I’ll take you to an open space near our school which the government has declared as a play ground but has turned into a dumping place for the area. That place is so full of trash and dirt that it’s unfit for children to play there”, said Khurram Abbas explaining the motivation behind his team’s prize winning plan to reduce waste in his hometown of Jhang at the Regional Enterprise Award Competition of the British Council held in London in March 2009.
30 students from six countries gathered in London from March 9 – 11 to compete in social enterprise skills. Besides the team from Pakistan, other participating countries included Afghanistan, Bangladesh, Kazakhstan, Uzbekistan and Nepal. The Enterprise Award Challenge is a national and international competition aimed at encouraging young people to use their skills in social enterprise through innovative ways to ultimately increase their employability and nurture their entrepreneurial talent.
In the Pakistani team were Muhammad Nazim, Farida Siddiq, Noshabah Nasir, Kanwal Saeed and Khurram Abbas - all teenagers. This team of five forward-thinking young people came from Government Vocational Training Institute (GVTI) in Jhang, a small city located about 350 KM from Lahore. Their school is only for under-privileged students who are given admission after their financial need is verified, making their achievement even more noteworthy. Before this, none of them had even visited Pakistan’s bigger cities like Karachi or Islamabad, let alone travel internationally.
“I see a lot of waste on my way from home to school and I always used to feel bad about it. I thought to do something to clean it up”, said Nazim Zafar. The winning team prepared a blueprint called “Integrated Solid Waste Management System” to overcome challenges faced by their community in Jhang. ‘An ever growing population of 382,450 in 2008 is producing 187 tons of solid waste per day.’ the students state in their plan, ‘This causes spread of diseases, aesthetic insult, and a feeling of misery and helplessness among citizens’.
At the final in London, there were three days packed with activities to bring the teams together as a group where they learnt not only about entrepreneurship but also about other cultures and traditions through the country fairs. Nineteen year old Muhammad Nazim said “My concept about enterprise was raw, the British Council helped me understand its true meaning. I wish all enterprises can become social enterprises and avoid harming the environment, society and humankind.”
About her experience in the UK Kanwal Saeed said, “This was the first time I happened to meet people from so many different cultures. I learnt that we must respect all cultures, be polite and communicate with each other”.
Noshabah Nasir piped in by laughingly saying, “The bad thing about UK is that you have to walk a lot (laughs). Here in Pakistan, we can stop a rickshaw, taxi or a bus anywhere we like but it’s not like that in the UK!”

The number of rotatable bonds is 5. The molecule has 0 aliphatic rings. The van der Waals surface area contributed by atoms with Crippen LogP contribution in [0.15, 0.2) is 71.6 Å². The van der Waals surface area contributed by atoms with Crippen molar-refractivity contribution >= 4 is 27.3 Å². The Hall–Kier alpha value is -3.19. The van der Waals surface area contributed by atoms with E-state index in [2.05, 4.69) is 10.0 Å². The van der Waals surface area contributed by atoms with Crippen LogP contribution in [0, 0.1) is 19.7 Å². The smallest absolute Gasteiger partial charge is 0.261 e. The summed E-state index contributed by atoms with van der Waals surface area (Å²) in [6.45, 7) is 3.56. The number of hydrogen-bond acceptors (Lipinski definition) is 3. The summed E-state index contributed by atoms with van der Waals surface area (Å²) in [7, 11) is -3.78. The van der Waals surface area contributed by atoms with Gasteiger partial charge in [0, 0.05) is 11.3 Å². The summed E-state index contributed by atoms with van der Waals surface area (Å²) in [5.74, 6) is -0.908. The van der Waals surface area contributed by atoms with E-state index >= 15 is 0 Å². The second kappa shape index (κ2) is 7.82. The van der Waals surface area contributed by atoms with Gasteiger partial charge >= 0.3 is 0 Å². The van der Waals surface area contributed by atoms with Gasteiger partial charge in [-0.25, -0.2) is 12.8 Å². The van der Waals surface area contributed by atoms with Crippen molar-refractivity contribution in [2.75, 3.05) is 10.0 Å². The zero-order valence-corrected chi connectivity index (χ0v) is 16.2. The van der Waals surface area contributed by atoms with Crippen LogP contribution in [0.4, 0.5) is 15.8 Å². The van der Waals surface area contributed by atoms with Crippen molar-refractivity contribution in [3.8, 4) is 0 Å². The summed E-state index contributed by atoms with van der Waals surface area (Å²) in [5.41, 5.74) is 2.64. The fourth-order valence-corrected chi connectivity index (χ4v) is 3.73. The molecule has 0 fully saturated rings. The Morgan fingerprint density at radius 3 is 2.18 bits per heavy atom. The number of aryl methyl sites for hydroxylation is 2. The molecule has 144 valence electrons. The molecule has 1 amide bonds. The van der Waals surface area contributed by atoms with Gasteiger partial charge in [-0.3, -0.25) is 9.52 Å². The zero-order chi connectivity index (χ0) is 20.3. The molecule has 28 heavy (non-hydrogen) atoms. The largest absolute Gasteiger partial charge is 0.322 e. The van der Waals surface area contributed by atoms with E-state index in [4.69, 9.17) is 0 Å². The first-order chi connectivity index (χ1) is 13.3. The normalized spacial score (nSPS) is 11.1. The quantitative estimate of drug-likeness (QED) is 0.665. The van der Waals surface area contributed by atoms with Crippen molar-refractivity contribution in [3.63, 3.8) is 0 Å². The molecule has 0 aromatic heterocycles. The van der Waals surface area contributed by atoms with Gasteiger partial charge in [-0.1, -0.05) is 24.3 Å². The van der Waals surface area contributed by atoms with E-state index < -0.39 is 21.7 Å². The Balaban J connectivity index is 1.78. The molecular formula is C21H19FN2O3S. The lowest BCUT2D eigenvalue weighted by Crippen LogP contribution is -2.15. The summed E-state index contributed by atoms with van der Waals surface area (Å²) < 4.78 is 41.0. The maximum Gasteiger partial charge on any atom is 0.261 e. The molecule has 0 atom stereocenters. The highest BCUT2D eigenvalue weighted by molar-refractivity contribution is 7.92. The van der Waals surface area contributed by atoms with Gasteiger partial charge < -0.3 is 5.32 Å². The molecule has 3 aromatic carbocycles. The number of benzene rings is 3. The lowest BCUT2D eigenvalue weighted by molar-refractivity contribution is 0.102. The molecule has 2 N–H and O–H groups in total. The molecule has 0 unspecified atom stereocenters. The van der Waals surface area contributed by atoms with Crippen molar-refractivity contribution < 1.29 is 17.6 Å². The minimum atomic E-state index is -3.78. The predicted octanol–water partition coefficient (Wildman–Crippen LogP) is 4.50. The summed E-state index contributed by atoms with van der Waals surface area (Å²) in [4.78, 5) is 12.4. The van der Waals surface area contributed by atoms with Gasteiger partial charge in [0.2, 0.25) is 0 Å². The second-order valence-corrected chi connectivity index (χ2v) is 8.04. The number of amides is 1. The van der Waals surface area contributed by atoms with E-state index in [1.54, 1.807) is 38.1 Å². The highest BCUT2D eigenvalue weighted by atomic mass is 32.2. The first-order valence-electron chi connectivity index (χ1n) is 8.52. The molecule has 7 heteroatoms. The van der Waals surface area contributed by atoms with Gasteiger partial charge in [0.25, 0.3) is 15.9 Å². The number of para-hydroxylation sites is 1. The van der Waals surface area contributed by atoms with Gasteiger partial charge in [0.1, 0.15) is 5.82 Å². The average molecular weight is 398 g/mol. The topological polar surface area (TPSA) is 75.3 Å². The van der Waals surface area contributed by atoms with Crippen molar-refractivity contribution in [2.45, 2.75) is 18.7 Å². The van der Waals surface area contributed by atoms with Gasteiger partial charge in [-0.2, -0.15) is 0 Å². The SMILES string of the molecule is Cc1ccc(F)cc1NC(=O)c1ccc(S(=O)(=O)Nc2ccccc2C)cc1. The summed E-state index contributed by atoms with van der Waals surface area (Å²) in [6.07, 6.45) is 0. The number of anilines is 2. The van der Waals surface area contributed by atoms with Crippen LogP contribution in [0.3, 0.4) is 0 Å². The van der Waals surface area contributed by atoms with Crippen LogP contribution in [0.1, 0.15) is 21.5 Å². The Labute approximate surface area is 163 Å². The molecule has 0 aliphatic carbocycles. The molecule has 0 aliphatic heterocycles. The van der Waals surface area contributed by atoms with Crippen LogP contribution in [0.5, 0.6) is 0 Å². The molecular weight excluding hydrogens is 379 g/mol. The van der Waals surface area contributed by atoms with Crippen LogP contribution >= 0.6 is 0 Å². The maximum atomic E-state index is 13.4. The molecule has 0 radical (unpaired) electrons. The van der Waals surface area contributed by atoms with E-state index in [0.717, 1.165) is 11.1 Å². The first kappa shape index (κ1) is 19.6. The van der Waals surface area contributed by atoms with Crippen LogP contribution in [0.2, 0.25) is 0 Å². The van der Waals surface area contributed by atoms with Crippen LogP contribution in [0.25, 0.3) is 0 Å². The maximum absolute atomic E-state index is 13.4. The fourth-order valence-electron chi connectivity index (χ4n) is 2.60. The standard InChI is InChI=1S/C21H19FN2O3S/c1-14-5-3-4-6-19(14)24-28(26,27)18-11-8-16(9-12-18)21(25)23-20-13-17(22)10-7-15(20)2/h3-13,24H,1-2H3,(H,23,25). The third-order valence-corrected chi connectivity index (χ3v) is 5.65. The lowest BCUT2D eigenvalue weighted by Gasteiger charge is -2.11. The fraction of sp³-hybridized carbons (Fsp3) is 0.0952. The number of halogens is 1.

On the final day of the competition in London, the six teams pitched their ideas in front of a panel of highly distinguished judges comprising Tim Campbell, Iqbal Wahab, Khalid Sharif, Elizabeth Crowther-Hunt and Mark Stephens. The judges rated the teams on their ideas, market research, money matters, presentation and their response to the questions asked.
Tim Campbell, Chief Executive Officer, Bright Ideas Trust, UK had the following to say, “The panel was incredibly impressed by your (participants) ideas and articulation – especially when you had to talk in a language which is not your first language. Regardless of whether you win or lose we want you to be ambassadors to take the message back to your countries that ‘business is at the heart of social change.”
The team of teenagers from the small town of Jhang in Pakistan had won! They won prize money of £2,500 to implement their plan and a camcorder to record their progress.
The Jhang team after winning the national competition got a soft loan of Rs. 250,000 from British Council and also received a prize worth £2,500 as winners of the regional enterprise award.
Their project was to produce fertilizers from the garbage collected from their city. They bought some necessary equipment from the seed money they received. They also bought a camcorder to record progress on their project and started working from 25th April 2009. In the first two months they were able to collect about 500 tons of garbage from across Jhang city and dumped it at the garbage collection facility provided by the Shakarganj Sugar Mills which is a local entrepreneur helping these students to move forward with their plans.
Despite many challenges, these energetic young people were able to produce 400 tons of fertilizer out of the garbage within two months. The fertilizer was sold at Rs. 80,000/- while the total expenditure incurred was Rs. 70,000/- hence making a profit of Rs. 10,000. These young people were not only self-employed but also hired other people creating employment opportunity for the youth in their area.